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Cheryl HavermannNovember, 4, 20224 min read

The Importance of Higher Ed Reporting

Why is tracking and reporting important?

Data is at the heart of your higher education recruitment plan, whether it's cultivating prospects, nurturing leads or communicating move-in-day details with students.  Data-driven decisions are decisions based on information rather than intuition, assumptions or observations alone.  Making data-driven decisions requires a level of data literacy to know what is working and what isn't.  Data literacy is defined as the ability to read, write and communicate data.  Collecting, managing, visualizing and applying data can also be added to the definition.  Mastering data literacy will help you, your team and your institution reach enrollment goals.

The very first step to successful reporting is trustworthy data.  You may have heard "garbage in, garbage out."  If you cannot trust your data, you cannot trust the decisions you make based on that data.  Data is more than making decisions - data also drives automation and personalization, allowing you to deliver excellent user experiences to your audience and increase conversions.  Take the time to ensure there are processes in place to confirm your data quality and integrity is intact. 

The availability of data is also critical to reporting. Data cannot exist in silos to be effective; make sure your team has access to the data and reporting they need to accomplish their responsibilities.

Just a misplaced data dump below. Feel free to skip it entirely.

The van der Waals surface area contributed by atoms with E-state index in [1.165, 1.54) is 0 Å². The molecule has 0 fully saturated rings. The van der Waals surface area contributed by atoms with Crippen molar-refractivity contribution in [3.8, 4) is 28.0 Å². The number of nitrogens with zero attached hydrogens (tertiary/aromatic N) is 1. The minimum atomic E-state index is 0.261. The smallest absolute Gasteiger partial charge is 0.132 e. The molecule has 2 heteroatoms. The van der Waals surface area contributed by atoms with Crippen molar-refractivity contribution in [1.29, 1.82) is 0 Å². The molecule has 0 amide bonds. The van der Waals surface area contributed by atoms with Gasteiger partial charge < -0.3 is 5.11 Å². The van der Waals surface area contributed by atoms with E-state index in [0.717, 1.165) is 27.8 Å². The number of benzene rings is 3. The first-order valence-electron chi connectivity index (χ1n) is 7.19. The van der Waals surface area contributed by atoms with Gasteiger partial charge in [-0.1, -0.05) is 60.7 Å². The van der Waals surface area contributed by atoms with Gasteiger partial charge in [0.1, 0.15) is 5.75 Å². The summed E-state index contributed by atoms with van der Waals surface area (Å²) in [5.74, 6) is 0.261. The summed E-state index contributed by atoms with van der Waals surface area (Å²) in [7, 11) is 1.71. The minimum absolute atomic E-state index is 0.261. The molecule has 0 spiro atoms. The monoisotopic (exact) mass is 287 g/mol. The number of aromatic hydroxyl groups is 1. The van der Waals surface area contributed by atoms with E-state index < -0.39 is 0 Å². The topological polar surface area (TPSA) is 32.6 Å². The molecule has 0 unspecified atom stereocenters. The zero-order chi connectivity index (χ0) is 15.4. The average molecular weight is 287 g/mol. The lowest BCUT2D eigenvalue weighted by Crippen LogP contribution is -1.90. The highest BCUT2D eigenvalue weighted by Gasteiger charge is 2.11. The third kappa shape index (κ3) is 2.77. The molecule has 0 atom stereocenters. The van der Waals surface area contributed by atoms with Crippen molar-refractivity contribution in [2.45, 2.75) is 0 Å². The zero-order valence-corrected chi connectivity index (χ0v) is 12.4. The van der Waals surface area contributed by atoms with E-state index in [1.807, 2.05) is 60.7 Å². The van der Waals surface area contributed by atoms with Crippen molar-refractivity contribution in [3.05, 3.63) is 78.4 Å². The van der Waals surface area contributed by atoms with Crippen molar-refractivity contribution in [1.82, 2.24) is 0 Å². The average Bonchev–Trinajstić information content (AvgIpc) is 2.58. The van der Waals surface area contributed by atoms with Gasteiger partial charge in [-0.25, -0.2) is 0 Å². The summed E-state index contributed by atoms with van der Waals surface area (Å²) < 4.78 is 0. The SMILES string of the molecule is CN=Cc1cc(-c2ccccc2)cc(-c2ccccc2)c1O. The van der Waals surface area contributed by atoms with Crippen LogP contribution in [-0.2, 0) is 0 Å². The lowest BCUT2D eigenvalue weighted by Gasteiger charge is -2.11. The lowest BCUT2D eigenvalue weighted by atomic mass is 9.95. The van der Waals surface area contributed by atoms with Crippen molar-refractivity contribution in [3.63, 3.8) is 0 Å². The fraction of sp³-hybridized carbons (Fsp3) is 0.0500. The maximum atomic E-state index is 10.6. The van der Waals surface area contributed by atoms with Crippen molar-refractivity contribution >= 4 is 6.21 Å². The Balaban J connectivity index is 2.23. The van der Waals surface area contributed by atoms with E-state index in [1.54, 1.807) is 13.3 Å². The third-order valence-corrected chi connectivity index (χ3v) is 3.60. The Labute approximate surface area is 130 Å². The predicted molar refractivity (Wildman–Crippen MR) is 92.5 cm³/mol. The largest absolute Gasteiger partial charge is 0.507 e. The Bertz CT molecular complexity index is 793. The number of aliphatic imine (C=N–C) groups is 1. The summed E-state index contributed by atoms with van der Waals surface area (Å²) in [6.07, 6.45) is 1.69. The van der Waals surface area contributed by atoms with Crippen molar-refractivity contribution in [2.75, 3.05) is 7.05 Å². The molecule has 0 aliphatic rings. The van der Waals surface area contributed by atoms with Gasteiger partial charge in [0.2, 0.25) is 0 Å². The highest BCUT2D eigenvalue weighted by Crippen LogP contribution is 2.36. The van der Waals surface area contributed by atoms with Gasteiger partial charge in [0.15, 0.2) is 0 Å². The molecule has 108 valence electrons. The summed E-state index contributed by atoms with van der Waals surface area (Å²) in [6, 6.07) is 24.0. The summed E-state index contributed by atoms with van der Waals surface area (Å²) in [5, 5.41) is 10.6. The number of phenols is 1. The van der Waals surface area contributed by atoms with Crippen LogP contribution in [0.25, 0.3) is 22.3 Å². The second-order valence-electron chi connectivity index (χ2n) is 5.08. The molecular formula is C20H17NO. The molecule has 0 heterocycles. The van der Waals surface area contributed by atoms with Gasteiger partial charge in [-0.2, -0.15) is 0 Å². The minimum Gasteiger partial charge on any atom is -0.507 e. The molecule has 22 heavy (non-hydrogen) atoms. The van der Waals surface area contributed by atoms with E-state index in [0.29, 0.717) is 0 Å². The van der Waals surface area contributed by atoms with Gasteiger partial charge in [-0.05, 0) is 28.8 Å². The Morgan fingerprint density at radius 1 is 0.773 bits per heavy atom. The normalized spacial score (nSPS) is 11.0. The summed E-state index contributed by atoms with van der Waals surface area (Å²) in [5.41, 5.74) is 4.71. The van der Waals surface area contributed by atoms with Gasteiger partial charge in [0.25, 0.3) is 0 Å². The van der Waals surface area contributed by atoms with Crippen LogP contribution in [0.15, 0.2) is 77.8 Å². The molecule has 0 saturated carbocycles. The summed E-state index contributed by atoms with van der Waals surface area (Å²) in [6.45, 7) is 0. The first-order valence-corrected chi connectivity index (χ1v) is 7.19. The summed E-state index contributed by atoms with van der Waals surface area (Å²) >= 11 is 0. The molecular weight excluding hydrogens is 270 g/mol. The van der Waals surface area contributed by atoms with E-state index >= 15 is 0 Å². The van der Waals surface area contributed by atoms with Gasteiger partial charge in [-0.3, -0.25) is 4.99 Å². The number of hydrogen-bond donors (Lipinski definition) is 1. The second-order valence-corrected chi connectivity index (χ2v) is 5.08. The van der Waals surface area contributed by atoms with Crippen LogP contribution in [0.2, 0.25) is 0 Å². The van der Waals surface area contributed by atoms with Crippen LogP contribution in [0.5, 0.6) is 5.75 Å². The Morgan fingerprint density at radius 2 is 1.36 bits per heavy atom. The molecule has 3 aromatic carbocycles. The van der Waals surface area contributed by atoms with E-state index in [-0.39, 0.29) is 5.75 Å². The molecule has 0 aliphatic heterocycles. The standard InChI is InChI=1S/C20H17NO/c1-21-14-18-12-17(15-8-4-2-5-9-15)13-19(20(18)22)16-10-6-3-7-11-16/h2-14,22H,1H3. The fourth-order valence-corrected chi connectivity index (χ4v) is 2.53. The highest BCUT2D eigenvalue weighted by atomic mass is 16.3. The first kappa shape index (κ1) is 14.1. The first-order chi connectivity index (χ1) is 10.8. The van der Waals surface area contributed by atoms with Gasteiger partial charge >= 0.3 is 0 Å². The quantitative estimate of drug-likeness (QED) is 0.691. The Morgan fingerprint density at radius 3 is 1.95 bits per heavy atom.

If you collect it, you can report on it. It's important to collect what you need and not collect data for the sake of collecting it.  If you collect a student's favorite color, have a use for that information; otherwise, it is just taking up space in your CRM.  Tracking data helps marketers in countless ways.  A few high-priority uses are knowing your audience, knowing where traffic is coming from, measuring the success of marketing activities, increasing conversions and making decisions based on data.

Use data to set goals for your recruitment strategy.  Pulling information from multiple sources will give you a holistic view of the environment to set a SMART goal. For more information about setting goals using our Success Equation, view our video by Sam Thorson

Report Types

Attribution reporting is a strategy used to measure the impact marketers had on a specific goal. For example, if your team wanted to see how much a social media campaign led to applications, an attribution report would be a good choice.

Attribution reports help you understand the journey users took to accomplish, or not accomplish, a conversion. This information will help your team increase or change efforts accordingly. Attribution reports collect all the related information and events in one place for a big-picture view of the strategy so you know which channels are performing to meet goals.

What to Report

With so many data points and tracking opportunities, it's easy to get lost. Starting with basic reporting points will keep your reports focused and easy to understand. Answering these starter questions will help your leadership see progress toward key goals:

  1. What is the cost per acquisition (ROI)?
  2. Where is website traffic coming from?